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Emergency facelift for Chevrolet Malibu

Mid-size crisis: The 2012 Malibu has not had the impact Chevrolet was hoping for in the competitive US mid-size segment.

Chevrolet to update mid-size Malibu just 18 months after release due to poor sales

10 Dec 2012

CHEVROLET’S mid-size Malibu, which will launch in Australia next year wearing Holden badges, is set to receive a mid-life update by the end of 2013, just 18 months after its release in the US.

The Malibu refresh comes after poor early media reviews and disappointing sales of the mid-size contender that will be Holden’s replacement for the Korean-built Epica.

The Australian-market Malibu that was revealed in July will feature a different front end design to that of the US version, with Holden opting for a similar open grille to that of the local Cruze, while the Chevrolet maintains the two-piece grille used on most of its models.

Holden has yet to advise GoAuto whether the Australian-spec Malibu will include the latest updates.

General Motors engineers are reportedly rushing to complete the Malibu mid-cycle refresh, as GM CEO Dan Akerson confirmed the update to Automotive News last week.

“We are going to do a mid-cycle enhancement, not dramatic, by this time next year,” he said.

137 center imageLeft: 2013 Holden Malibu.

Released in the US earlier this year, the Malibu has struggled against strong competition in one of the most competitive segments of the US car market.

Toyota’s all-conquering Camry not only remains the premier medium size car in the US, but also the overall top-selling passenger car, a title it has held for the last 15 years.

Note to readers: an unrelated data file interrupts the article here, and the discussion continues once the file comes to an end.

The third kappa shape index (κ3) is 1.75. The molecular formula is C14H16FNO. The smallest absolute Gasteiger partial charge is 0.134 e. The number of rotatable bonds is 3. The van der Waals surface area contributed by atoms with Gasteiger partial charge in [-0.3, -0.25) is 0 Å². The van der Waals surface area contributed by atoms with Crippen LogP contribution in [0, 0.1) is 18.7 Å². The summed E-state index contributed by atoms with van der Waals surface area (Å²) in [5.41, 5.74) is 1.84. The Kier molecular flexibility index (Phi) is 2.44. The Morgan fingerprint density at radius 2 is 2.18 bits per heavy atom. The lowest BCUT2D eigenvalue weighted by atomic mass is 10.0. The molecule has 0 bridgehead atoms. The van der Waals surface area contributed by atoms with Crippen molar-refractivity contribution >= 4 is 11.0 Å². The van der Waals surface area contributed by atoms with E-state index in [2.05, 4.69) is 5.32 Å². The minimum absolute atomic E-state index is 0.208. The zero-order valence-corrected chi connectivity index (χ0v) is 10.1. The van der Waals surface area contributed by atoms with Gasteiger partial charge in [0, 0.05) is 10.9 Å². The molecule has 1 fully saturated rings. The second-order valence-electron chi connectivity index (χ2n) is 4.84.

The Malibu has also had to contend with a resurgent Honda Accord, the Nissan Altima that will arrive in Australia next year, and the Ford Fusion that is sold here as Mondeo.

In the 10 months to the end of October, Toyota had sold 344,714 Camrys, well ahead of the Accord (276,196), Altima (258,663) and Fusion (206,855).

Hyundai’s Sonata, sold in Australia as an i45, sold 192,119 units to the Malibu’s 189,094, leaving the Chevrolet sixth in the mid-size segment, despite a 4.0 per cent rise in October.

Holden has had mixed fortunes with its mid-size cars over the years, with the 1980s Camira panned for poor quality and the Apollo of the 1990s overlooked as simply a badge-engineered Camry.

The Opel-sourced Vectra in 1997 provided solid sales, but they sunk again with the introduction of the second-generation model in 2003 when Holden priced the car to compete with European cars.

Holden then turned to GM’s Daewoo in South Korea for the Epica, but it was a critical and sales disappointment.

Despite the sales results this year, Mr Akerson remains upbeat about the prospects of the Malibu, telling Automotive News “it’s a good car it will do OK”.

“It is a tough segment and it’s one we need to be successful in,” he said. “We’ll see how it plays out.”

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